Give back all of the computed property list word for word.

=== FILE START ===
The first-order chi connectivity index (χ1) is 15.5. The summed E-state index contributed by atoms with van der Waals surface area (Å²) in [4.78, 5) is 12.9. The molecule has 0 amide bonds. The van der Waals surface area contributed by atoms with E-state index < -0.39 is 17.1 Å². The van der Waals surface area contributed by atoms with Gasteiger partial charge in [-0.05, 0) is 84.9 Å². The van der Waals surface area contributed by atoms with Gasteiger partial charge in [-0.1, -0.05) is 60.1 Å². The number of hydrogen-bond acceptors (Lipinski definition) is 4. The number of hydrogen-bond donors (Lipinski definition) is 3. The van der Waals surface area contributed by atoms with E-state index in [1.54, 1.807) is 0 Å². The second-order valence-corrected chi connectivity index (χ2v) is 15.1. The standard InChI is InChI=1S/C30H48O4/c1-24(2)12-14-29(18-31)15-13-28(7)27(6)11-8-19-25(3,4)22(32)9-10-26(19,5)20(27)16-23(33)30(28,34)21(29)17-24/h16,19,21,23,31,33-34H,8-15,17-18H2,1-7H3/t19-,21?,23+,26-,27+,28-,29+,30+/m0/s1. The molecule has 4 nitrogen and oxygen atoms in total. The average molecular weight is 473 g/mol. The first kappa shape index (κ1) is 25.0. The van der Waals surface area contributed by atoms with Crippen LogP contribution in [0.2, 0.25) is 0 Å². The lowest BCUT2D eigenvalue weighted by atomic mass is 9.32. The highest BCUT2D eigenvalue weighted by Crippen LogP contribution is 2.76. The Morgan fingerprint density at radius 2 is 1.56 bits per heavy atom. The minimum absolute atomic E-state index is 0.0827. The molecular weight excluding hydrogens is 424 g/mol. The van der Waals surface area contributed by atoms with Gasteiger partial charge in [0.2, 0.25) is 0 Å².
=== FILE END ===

The first-order chi connectivity index (χ1) is 15.5. The summed E-state index contributed by atoms with van der Waals surface area (Å²) in [4.78, 5) is 12.9. The molecule has 0 amide bonds. The van der Waals surface area contributed by atoms with E-state index < -0.39 is 17.1 Å². The van der Waals surface area contributed by atoms with Gasteiger partial charge in [-0.05, 0) is 84.9 Å². The van der Waals surface area contributed by atoms with Gasteiger partial charge in [-0.1, -0.05) is 60.1 Å². The number of hydrogen-bond acceptors (Lipinski definition) is 4. The number of hydrogen-bond donors (Lipinski definition) is 3. The van der Waals surface area contributed by atoms with E-state index in [1.54, 1.807) is 0 Å². The second-order valence-corrected chi connectivity index (χ2v) is 15.1. The standard InChI is InChI=1S/C30H48O4/c1-24(2)12-14-29(18-31)15-13-28(7)27(6)11-8-19-25(3,4)22(32)9-10-26(19,5)20(27)16-23(33)30(28,34)21(29)17-24/h16,19,21,23,31,33-34H,8-15,17-18H2,1-7H3/t19-,21?,23+,26-,27+,28-,29+,30+/m0/s1. The molecule has 4 nitrogen and oxygen atoms in total. The average molecular weight is 473 g/mol. The first kappa shape index (κ1) is 25.0. The van der Waals surface area contributed by atoms with Crippen LogP contribution in [0.2, 0.25) is 0 Å². The lowest BCUT2D eigenvalue weighted by atomic mass is 9.32. The highest BCUT2D eigenvalue weighted by Crippen LogP contribution is 2.76. The Morgan fingerprint density at radius 2 is 1.56 bits per heavy atom. The minimum absolute atomic E-state index is 0.0827. The molecular weight excluding hydrogens is 424 g/mol. The van der Waals surface area contributed by atoms with Gasteiger partial charge in [0.2, 0.25) is 0 Å².